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TOPIC: former ECU managed vehicle switched to carb

former ECU managed vehicle switched to carb 02 Feb 2013 01:12 #1

  • GadgetmanCR
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A potential client had someone switch his mid-late 80's (I've forgotten the year at the moment) vehicles from being fuel injected (I think it was TB injected), to only using a carburetor. There's a lot of capped lines from the original system. Will the groove work properly on this vehicle? Does anyone see any potential issues?

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former ECU managed vehicle switched to carb 02 Feb 2013 06:15 #2

  • Gadgetman
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That is a very good question, Jonathan.

The answer is an unqualified "Yes". That being said, you will find that gains will occur without much effort, but only to a minimal level. To reach tremendous gains, you will need to rejet the carb, just like a normal carbureted engine.

Be sure to check with carb spray for vac leaks before you begin, for many engines of that age will have leaky intake manifolds.

Ron

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former ECU managed vehicle switched to carb 02 Feb 2013 10:19 #3

  • GadgetmanCR
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Hi Ron,

Thanks. I hope he'll do it. I would love to get it right with a carbureted system.

One of the first mod's I did was a carburetor (the only one I've done), and though I reduced the primary jet from 95 to 90, and the secondary from 135 to 95, the owner claimed he never got any better mileage - in spite of enormous power gains. He probably has a vacuum leak or leaks though, as my ability to find them was pretty pathetic back then, and he hasn't come back over since (in spite of my invitations).

Given that experience, I noticed a post from you about a carbureted system (I can't find it now), that I thought might have also been a factor in his lack of increased mileage.

I think the carbureted system was on an RV, which wasn't getting mileage gains in spite of reduced jets. You then discovered it had too much fuel pressure, and so (if I understood it right) fuel was being dumped in at a fixed rate whether the jets were reduced or not. You then changed the fuel pressure regulator or added a regulator which resolved the issue. I remember another poster questioning how that could be, as the float valve determines how much fuel is allowed into the bowl, not the pressure on the line. You explained to him why this was different. Anyway, that left me thinking fuel pressure regulation is a potential issue when modding carbureted vehicles.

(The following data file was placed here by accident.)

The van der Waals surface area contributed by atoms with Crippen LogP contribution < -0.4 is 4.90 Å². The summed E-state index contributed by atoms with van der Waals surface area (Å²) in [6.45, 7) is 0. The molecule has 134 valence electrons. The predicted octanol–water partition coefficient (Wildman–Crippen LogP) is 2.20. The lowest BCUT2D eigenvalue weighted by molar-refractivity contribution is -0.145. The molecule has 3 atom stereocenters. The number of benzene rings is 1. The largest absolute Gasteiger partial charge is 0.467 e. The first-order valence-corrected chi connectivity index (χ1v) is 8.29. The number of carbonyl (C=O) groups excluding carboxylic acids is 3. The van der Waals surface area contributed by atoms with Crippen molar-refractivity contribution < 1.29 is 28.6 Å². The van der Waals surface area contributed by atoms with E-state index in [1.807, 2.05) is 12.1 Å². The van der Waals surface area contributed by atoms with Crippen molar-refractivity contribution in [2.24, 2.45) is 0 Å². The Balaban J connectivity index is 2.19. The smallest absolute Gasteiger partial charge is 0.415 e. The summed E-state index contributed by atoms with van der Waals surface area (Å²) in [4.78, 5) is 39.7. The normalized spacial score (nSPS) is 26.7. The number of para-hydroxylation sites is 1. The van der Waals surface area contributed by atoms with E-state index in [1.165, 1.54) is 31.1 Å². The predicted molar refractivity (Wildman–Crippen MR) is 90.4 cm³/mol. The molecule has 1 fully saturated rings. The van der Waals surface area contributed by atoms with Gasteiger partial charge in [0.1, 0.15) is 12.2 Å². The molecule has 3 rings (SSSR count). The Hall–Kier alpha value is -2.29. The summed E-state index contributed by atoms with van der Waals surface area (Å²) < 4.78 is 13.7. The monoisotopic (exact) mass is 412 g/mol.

Another question I have is that I noticed a recent post about motorcycles, (again, I can't find the original) where you said (in spite of being carbureted) they won't generally get better mileage, and that it was because they didn't have a computer based fuel metering system (that would allow them to respond to the mod), or something like that. So I was wondering if that might be an issue for this vehicle as well.

Are either of these topics relevant?

Cheers

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former ECU managed vehicle switched to carb 02 Feb 2013 12:44 #4

  • mob
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Hello, If the car has gained power after the groove, when flooring the pedal to the metal!
then there is a gain in mpg when keeping the speed limit. Or Im I wrong.


saludos desde suecia :P

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former ECU managed vehicle switched to carb 02 Feb 2013 13:41 #5

  • GadgetmanCR
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Hola Markus,

That's what I expected, but according to the owner it didn't happen.

P.S. On another topic, when you wrote up your excellent report of modding your vehicle (congratulations!) you mentioned the need for good lighting. In case you're not already doing it, when you need some extra light you can use a headlamp.

Saludos!

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former ECU managed vehicle switched to carb 02 Feb 2013 13:53 #6

  • mob
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Yes i did that first then i realised that with a small 1 watt led flaslight taped to the dremmel i can see with help off the shadow if i have the bit straight on the plate,
any way lots off light :)

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former ECU managed vehicle switched to carb 02 Feb 2013 13:55 #7

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Sounds even better. Thanks.

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